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John Boehner: A Rayburn speaker in a Gingrich House

Boehner would have had more success if he were tougher and smarter in handling Republican dissidents.

House Speaker John Boehner announces his resignation during a press conference on Capitol Hill September 25, 2015.
House Speaker John Boehner announces his resignation during a press conference on Capitol Hill September 25, 2015.
Astrid Riecken/Getty Images

Why did John Boehner decide to resign his speakership? Most accounts have pointed the finger at his party in the House. Divided over tactics if not over policy goals, the House Republican Conference contains a core group of dissenters that were willing to openly challenge Boehner's authority in ways that, until recently, were considered apostasy in Congress. It seems hard to imagine that anyone could survive as leader of a party as fractured as Boehner's.

But the relationship between a party and its leaders is not unidirectional. And as challenging as it may be to govern the House GOP right now, it's also worth considering what role Boehner may have played in his own political demise. 

In his 1961 article "Political Leadership and the Problem of Charismatic Power," political theorist Carl Friedrich wrote about the origins and use of power by political leaders. Power, he argued, is both something a leader possesses and a result of her relationship with her followers. Though leaders in democratic institutions depend mostly on relationships for their power — since the followers get to choose their leaders — power is also something they possess and exercise independently. These two sources of power, which Friedrich termed consent and coercion, are not mutually exclusive.

The factions within the House Republican Party have been well-documented, as has the open opposition to Boehner's speakership expressed by some members of the party, which has made it hard for Boehner to exercise power. There have been hints, however, that Boehner's choice of when and how to exercise power and authority may have encouraged intraparty rebellion. And it may not fit well with how Congress has been since at least the mid-1990s, when Newt Gingrich was speaker: ideological, uncompromising, highly partisan, and caught up in the never-ending news cycle.

For instance, in mid-2013 reporter Paul Kane noted that neither Boehner nor his fellow leaders (then-Majority Leader Eric Cantor and then-Whip Kevin McCarthy) preferred to push aggressively for votes. "To veteran Republicans and former lawmakers," he wrote, "the three were too tolerant of the younger generation from the outset." In another article from 2013, Noah Bierman wrote that Boehner's critics felt more "pity" than anger toward the speaker. Leaders who are pitied are not likely to have the personal authority necessary to exercise power.

When rebels have been sanctioned, the punishments have often been halfhearted and poorly executed. Four Republicans were kicked off committees after the 2012 elections and just a few weeks before the next Congress met to choose its speaker; three of them then refused to cast ballots for Boehner, helping make the vote closer than it might have been. Earlier this year Rep. Mark Meadows was removed as a subcommittee chair, a move that was rescinded a week later, emboldening GOP conservatives. Meadows subsequently introduced a resolution to declare the speakership vacant, generating months of media speculation about Boehner's future.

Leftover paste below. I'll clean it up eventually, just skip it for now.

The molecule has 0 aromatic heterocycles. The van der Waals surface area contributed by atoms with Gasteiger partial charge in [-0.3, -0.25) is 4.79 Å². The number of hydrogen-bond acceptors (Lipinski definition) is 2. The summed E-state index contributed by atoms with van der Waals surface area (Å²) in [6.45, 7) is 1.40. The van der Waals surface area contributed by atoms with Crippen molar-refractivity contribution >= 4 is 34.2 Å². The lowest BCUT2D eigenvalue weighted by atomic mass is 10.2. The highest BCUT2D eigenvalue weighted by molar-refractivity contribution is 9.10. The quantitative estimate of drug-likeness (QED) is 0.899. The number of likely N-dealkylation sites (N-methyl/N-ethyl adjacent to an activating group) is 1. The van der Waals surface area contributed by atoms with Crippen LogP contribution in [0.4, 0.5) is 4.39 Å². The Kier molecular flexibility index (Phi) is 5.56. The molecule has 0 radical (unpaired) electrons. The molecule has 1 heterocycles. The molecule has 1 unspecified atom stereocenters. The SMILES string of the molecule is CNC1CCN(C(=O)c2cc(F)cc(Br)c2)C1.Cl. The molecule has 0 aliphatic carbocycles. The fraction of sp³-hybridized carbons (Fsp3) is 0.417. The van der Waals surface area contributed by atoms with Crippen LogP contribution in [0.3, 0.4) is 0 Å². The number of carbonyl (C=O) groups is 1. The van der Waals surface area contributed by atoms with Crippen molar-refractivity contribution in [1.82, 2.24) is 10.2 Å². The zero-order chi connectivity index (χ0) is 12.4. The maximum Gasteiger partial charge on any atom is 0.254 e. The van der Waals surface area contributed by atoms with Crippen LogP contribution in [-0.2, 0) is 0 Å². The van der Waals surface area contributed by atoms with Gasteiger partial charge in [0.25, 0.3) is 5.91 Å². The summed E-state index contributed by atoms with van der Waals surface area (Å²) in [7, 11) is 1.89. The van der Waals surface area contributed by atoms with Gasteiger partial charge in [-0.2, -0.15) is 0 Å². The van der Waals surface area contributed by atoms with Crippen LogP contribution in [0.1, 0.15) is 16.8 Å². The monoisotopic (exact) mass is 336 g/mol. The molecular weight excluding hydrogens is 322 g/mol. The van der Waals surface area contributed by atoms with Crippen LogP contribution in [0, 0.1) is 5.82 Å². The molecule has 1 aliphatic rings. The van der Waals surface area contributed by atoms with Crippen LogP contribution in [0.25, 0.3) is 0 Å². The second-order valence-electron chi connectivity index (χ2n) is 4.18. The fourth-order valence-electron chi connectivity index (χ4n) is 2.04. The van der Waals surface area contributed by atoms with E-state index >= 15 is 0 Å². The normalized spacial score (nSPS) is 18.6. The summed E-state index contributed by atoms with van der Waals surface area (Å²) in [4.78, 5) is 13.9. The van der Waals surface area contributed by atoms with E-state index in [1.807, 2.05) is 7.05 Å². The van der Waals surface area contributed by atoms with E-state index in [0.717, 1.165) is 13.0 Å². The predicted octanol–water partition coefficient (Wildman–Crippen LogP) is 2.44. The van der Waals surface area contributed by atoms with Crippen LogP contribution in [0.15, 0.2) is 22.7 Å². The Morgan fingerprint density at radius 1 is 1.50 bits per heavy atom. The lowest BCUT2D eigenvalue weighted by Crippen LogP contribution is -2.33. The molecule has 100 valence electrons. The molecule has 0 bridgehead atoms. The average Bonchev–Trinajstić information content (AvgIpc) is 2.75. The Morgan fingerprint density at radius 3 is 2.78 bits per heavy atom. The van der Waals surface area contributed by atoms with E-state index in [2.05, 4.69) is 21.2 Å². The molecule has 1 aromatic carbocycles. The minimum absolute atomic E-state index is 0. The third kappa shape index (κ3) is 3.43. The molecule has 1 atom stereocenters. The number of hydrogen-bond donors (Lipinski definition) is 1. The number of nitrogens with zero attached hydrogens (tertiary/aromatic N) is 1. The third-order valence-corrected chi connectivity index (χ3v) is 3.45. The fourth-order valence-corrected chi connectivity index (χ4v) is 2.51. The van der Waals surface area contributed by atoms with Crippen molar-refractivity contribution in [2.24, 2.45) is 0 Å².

Boehner's more relaxed, conciliatory style of leadership works well in a legislature where cross-party voting is acceptable, disagreements aren't taken personally, legislative activity is often hidden from the public, and backroom deals are a part of governing. Such was the House of Representatives of the mid-20th century, when the legendary Sam Rayburn of Texas served as speaker. Majority Democrats under Rayburn were deeply divided between Southern conservatives and Northern liberals, but Rayburn managed to make the House work through a combination of building cross-party coalitions and, when possible, steering clear of divisive issues (like civil rights) altogether.  Open punishments for dissent were rare.

Boehner's difficult tenure as speaker should thus serve as a cautionary tale for his successor. Congressional parties cannot be commanded, and there will always be lawmakers who refuse to go along with their leaders. But at a minimum, for Congress to work well its leaders must develop and protect their personal reservoir of power and use it in a manner that best fits the party and chamber they are trying to lead.  To do so will be one of the biggest challenges facing the next speaker of the House.

Matthew Green is an associate professor of politics at the Catholic University of America in Washington, DC. His book Underdog Politics: The Minority Party in the U.S. House of Representatives was published in January by Yale University Press.